Brandied Pecans

This recipe is one of my holiday favorites that everyone else seems to love as well. The original is from the “black sheep” side of Jenny Wible’s family (so says the recipe!) although I’ve modified it a bit over the years. Because of how popular they are, I always double the recipe below when I make it.

Brandied Pecans

  • 3c pecan halves
  • 2T butter, melted
  • 1/3c water
  • 3/4c brown sugar
  • 1T brandy

Line a 9×13 baking pan with parchment paper and set aside.

Spread pecans on baking sheet, dot with butter, and roast at 375 degrees for 10 minutes, stirring every 5 minutes. Turn off the oven and crack the door to keep the pecans warm. Be careful not to burn the pecans!

In a 4qt saucepan combine sugar and water on high heat. Stir with a long wooden spoon (trust me on the wooden bit) until it boils. Continue to boil to soft ball stage (about 234 degrees F). Take off heat and beat until creamy. Add alcohol and nuts and mix well until the pecans are thoroughly coated.

Spread in prepared baking pan to cool. Break apart with a fork and eat.

Tip: Keeping the pecans warm makes the sugar mixture apply evenly without forming crystals (which are perfectly edible, but not as pretty). If you’re really quick you can roast the pecans and do the sugar mixture in parallel, but I would suggest waiting until your second attempt before doing so.

Moving from LiveJournal to WordPress

Yesterday I moved my blog from LiveJournal, where I’ve had it for the past 10 years, over to Thankfully the WordPress import did an amazing job and was able to bring over all the posts (with tags) as well as comments. A few hours customizing the blog template, and presto, we have conversion.

The primary impetuous for this change was the desire to sunset Kreizler, the antiquated Linux server that runs While it use to do much more, for the past few years it’s been running a custom script that would download the most recent dozen blog posts, reformat them, and display them. And you don’t need a full physical Linux system to do that.

WordPress gives me the ability to present this blog as my home page in a way that LJ doesn’t. WordPress also provides more modern, and mobile-friendly, templates as well as a richer interface and more established community.

So, hello WP community! :)

A contrast in how science and technology drives plot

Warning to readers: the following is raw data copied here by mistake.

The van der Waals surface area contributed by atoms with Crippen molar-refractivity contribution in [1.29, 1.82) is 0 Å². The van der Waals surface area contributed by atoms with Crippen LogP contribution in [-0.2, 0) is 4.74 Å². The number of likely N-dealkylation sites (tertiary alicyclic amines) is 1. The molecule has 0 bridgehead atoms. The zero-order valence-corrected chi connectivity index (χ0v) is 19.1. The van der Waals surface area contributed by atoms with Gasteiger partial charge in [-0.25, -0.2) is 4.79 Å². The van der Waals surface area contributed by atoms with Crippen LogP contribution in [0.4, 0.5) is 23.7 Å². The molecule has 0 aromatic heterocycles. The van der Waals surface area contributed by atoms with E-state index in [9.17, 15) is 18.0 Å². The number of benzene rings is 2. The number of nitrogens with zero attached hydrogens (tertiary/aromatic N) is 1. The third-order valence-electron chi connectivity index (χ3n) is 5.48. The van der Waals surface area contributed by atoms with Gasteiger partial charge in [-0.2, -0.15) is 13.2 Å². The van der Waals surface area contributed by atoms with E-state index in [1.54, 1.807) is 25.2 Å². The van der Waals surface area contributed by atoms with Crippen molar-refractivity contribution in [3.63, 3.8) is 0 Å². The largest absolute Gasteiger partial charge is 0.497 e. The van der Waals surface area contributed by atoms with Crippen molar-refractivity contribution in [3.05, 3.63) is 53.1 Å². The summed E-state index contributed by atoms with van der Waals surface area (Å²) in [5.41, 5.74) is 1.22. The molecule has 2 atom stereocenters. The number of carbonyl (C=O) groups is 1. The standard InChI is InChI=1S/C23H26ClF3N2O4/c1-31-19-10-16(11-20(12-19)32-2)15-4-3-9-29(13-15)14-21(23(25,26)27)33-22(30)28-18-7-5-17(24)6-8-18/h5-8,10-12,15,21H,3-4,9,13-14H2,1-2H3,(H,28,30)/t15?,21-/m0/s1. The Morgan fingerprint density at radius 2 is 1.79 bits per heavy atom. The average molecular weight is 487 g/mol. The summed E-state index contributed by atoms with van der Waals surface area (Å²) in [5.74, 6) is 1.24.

In the past few months I’ve read two absolutely amazing science fiction books that I highly recommend: Ancillary Justice by Ann Leckie1 and The Martian by Andy Weir. Looking back on them, one of the fascinating things to me is how they use science and technology (hereafter S&T)2 to drive the plot.

Aside: this is a spoiler-free post, although it does talk about some overarching themes.

The plot of both books involve a study of the human condition. In The Martian it’s about human perseverance and ingenuity. In the Ancillary series, it’s about what it means to be human and what values that encompasses.

In The Martian, the force of the plot revolves around interacting closely with the limits of S&T. You see the main character solving problems on how to stay alive with the technology available to him vs the laws of the universe as we know them. The author went to great lengths to make the book as realistic as possible, something that makes it very engaging and relatable. If the S&T in the book had been distinctly different than what you and I know it would have been much less real, and thus much less engaging. I would even argue that while clearly hard science fiction, it is so realistic it feels like it could have been a documentary of events in the near future.

In contrast, the Ancillary series has a completely difference tact to S&T as we know it. It unveils a universe with laws that seem very much like our own, but yet has technology that skirts the edges of what seems possible (ie: ancillaries, shields, gate space). The plot requires this almost-magic technology to exist, but doesn’t dwell on it. Instead, the author presents the technology with sensible limitations, and then uses it to drive the human-centric plot. It would have been impossible to tell this story without violating the S&T as we know it.

Thus you have two books who use S&T completely differently to drive their plots — one which adheres strictly to S&T as we know it, and another which intentionally stretches it outside of our norm — all to focus on the human condition. If you enjoy science fiction, I would encourage you to add both to your reading list.

1 Actually, I read all three books in the series: Ancillary Justice, Ancillary Sword, and the newly-released Ancillary Mercy — all of which are great.

2 Daniel and I had a somewhat heated discussion in which we debated what actually counts as science and technology. Being an actual scientist he argued that science is a process of study, not a thing in and of itself, whereas technology is a tool. Me being the engineer argued that science is synonymous with fundamental laws of nature and technology is our interaction with them. We agreed that we really needed a new noun for discussing what we really wanted to focus on in these books, which was the interaction with the fundamental laws of physics without calling it either science or technology. We decided on “octopus cucumbers” during that discussion. I’ve decided to use S&T instead so you’ll think I’m less crazy than I actually am.